note_20 On Lynne Tillman’s No Lease on Life, rearchive fever …

No Lease on Life/ Lynne Tillman by Guy Mannes-Abbott The Independent 30 April 1998

No Lease on Life/ Lynne Tillman/ Guy Mannes-Abbott The Independent 30 April 1998

While my fellow fruitiers were scattered between Ecuador and Sweden, I was able to visit archival regions unexplored for years. Principally I was in pursuit of a clean manuscript from a similar period as this which I want to restore to its original 78 subtle, molecular, daring fragments and, well, see. It got overrun by the immediate receptivity and success of my e.things to be straightforward about it, and though those grew out of much earlier actual experiments with all short forms, nevertheless I now see they were also directly enabled by the work on this novel manuscript for its tautness and the danger, to misquote a later e.thing, that it lived…

“Tillman is a writer of rare intelligence who knows that in writing a story, “the form of its telling will be part of its meaning”. She wants to challenge complacency, to “unconventionalise”, in the ultimate hope that we can “think beyond our limits”.

So. A short review like this needs to be read and disseminated otherwise it’s pointless. The Independent, may they bathe in saffron waters, were always a bit patchy with their online upping. I ┬ádidn’t notice for too long, and literally prompted by over generous correspondents for copies, started to pursue now and again. It was tricky for their tech-team to prioritise upping something months or years later, and this attempt failed while one or two others succeeded. Archivists, or writers who write through archives and keep an eye on what the archive is to a writer, keep them too! (I can’t tell you how flattered I’ve been by enquiries about my own archives, for this reason.) I only ever had a photocopy until I found this fondly nibbled single hard copy during the absence of my colleagues.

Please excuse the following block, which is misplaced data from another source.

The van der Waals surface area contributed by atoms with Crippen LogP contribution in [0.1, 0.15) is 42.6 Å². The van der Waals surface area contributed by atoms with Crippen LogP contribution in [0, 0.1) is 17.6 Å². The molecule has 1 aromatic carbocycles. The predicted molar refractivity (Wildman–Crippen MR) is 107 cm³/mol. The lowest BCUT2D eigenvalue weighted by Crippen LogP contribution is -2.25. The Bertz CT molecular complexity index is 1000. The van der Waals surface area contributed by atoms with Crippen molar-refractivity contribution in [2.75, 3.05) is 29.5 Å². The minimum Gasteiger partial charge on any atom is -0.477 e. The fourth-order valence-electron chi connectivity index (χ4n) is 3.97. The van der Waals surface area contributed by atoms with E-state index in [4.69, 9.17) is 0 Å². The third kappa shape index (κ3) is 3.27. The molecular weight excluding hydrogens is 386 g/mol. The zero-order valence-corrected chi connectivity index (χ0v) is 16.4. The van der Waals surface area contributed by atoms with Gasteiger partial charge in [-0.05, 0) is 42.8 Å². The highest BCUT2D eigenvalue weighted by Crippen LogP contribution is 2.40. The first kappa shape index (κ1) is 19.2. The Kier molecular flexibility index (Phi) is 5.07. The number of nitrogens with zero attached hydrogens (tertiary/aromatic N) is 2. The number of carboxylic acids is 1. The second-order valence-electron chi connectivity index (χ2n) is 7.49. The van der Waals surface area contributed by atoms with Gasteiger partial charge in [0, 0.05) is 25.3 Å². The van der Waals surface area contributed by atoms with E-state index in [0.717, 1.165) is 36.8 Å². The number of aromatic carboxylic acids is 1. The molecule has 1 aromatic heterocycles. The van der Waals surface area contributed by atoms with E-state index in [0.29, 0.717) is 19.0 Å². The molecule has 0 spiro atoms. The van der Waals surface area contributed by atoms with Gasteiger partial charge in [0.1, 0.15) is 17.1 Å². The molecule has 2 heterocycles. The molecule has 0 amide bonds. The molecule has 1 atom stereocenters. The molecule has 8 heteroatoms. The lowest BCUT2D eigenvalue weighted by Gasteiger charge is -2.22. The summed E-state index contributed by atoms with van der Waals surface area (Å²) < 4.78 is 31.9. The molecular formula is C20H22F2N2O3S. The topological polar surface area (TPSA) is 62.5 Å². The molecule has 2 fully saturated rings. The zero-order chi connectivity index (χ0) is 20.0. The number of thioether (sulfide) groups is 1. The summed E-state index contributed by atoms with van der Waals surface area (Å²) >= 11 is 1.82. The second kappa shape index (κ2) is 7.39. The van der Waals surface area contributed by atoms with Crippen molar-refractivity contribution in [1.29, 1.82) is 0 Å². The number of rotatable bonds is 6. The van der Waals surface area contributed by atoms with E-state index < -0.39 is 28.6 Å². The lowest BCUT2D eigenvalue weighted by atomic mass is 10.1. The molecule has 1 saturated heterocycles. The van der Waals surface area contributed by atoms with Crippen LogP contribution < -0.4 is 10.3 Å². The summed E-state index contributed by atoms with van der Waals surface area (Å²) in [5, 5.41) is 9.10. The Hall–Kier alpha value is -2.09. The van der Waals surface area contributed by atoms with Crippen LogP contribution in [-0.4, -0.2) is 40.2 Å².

“Her new book asks the question of how we should articulate the experience of living in one of the world’s major cities at the end of the 20th century.”

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